The government of India sent ‘one last notice‘ to Twitter last week, and Twitter said that it intends to comply. However, before Twitter could fully comply with the new intermediary rules, the UP police have registered an FIR against Twitter, and 5 other accused persons, for spreading misinformation.
The Uttar Pradesh police have registered an FIR at P.S. Loni Boarder, Ghaziabad on 15th June, 2021. The FIR names 8 accused persons, including Twitter Inc., and Twitter Communications India Pvt. Ltd. Other accused persons include well-known digital media house the Wire, fact-checking website Alt News’s Founder Mohammad Zubair, and Journalist Rana Ayyub.
The case relates to a video that was in circulation on Twitter. Some men were seen beating one Abdul Shamad Saifi in the video. Several Twitter users posted on the social media platform suggesting that the persons beating Mr. Saifi were Hindus who were forcing him to shout ‘Jai Shri Ram’ and ‘Vande Mataram’. The FIR says that the accused persons maliciously started to spread misinformation and gave communal colors to the case with an intent to disturb communal harmony.
The FIR further adds that the Ghaziabad Police has already arrested the 3 persons seen beating Mr. Saifi in the video, and released a statement that the incident was a result of personal issues. It notes that the incident involved persons from both Hindu and Muslim communities. It accuses the accused persons of rampantly spreading misinformation at a large scale despite the police releasing a clarification in this regard. Further, the accused persons did not delete their tweets despite the clarification, which is still being retweeted and giving rise to communal tension.
About Twitter, the FIR says that the platform has not taken any steps to remove the tweets in question.
All the accused have been charged with Section 153, Section 153A, Section 295A, Section 505, Section 120B, Section 34 IPC. You can read about these offences, and our guide to offences relating to fake new, here.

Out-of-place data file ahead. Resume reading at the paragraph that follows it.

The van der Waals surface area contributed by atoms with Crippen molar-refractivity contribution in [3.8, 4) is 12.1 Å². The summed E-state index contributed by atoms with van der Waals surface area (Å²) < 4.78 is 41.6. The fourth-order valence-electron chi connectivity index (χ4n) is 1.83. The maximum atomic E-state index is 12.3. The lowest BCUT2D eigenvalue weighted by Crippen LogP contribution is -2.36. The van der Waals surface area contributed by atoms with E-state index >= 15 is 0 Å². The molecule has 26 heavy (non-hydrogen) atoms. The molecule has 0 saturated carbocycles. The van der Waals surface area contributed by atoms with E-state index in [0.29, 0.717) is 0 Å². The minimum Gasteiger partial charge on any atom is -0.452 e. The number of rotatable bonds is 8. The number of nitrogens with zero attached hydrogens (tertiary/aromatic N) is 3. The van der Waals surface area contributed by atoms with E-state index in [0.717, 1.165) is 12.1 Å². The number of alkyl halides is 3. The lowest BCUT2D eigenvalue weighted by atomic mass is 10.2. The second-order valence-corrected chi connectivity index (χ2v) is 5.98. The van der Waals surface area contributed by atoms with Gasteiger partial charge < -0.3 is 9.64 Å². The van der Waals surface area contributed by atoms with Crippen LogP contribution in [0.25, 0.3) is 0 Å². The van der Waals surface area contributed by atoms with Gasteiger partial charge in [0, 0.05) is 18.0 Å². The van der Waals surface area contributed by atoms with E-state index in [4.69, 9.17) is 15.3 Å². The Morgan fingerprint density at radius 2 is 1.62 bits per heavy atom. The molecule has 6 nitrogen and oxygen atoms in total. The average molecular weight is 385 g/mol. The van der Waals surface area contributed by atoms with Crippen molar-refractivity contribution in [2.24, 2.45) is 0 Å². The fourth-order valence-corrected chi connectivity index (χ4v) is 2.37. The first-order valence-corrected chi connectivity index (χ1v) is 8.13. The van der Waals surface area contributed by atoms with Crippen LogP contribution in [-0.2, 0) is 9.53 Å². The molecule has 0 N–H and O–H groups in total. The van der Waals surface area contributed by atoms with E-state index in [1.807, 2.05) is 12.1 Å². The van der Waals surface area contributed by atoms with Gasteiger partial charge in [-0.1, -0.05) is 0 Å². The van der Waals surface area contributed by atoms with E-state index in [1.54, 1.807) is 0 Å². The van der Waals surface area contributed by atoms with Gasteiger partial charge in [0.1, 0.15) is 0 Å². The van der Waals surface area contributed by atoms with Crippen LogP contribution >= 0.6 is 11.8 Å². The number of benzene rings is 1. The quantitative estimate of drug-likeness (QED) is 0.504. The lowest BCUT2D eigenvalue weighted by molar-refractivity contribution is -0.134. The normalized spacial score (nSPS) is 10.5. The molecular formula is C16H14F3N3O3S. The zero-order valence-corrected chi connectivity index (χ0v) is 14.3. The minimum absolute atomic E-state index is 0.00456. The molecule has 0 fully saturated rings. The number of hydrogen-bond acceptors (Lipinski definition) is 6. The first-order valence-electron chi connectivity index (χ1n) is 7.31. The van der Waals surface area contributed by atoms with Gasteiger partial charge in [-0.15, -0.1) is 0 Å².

But why does the FIR name Twitter as an accused?
Section 79 of the Information Technology Act provides that any intermediary has immunity from liability if it performs the required due diligence. The new intermediary guidelines for significant social media intermediaries such as Twitter, elaborate these due diligence rules. However, if it doesn’t perform the due diligence, the immunity will not be available.
Once the exemption from liability is not available, Twitter will become an abettor to any crime. How? Let’s take an example to understand.
Let’s say Mohit tweets a morphed photograph of Anjali. Naturally, Mohit is at fault here. But Twitter is also at fault here, since it is hosting illegal content.
Section 67 of the Information Technology Act uses the terms ‘whoever publishes or transmits or causes to be published or transmitted’. And Twitter here ’caused publication’ of Anjali’s morphed images. Hence, Twitter would be equally liable for the offence as Mohit, unless intermediary exemption protects Twitter.
Even in this case, since Twitter is causing the information to be published or transmitted, it is liable for all offences that the other accused persons have committed. And if the trial court determines that Twitter indeed is in non-compliance with the intermediary rules, it will proceed against Twitter as well, just as other accused persons.
Here are the images of the FIR.
Update (18th June, 2021, 07:43 p.m.): Ghaziabad police have issued a notice to Mr. Manish Maheshwari to appear at the police at P.S Loni Border within 7 days of the receipt of notice, and give his statement regarding this case.
Here’s a copy of the statement.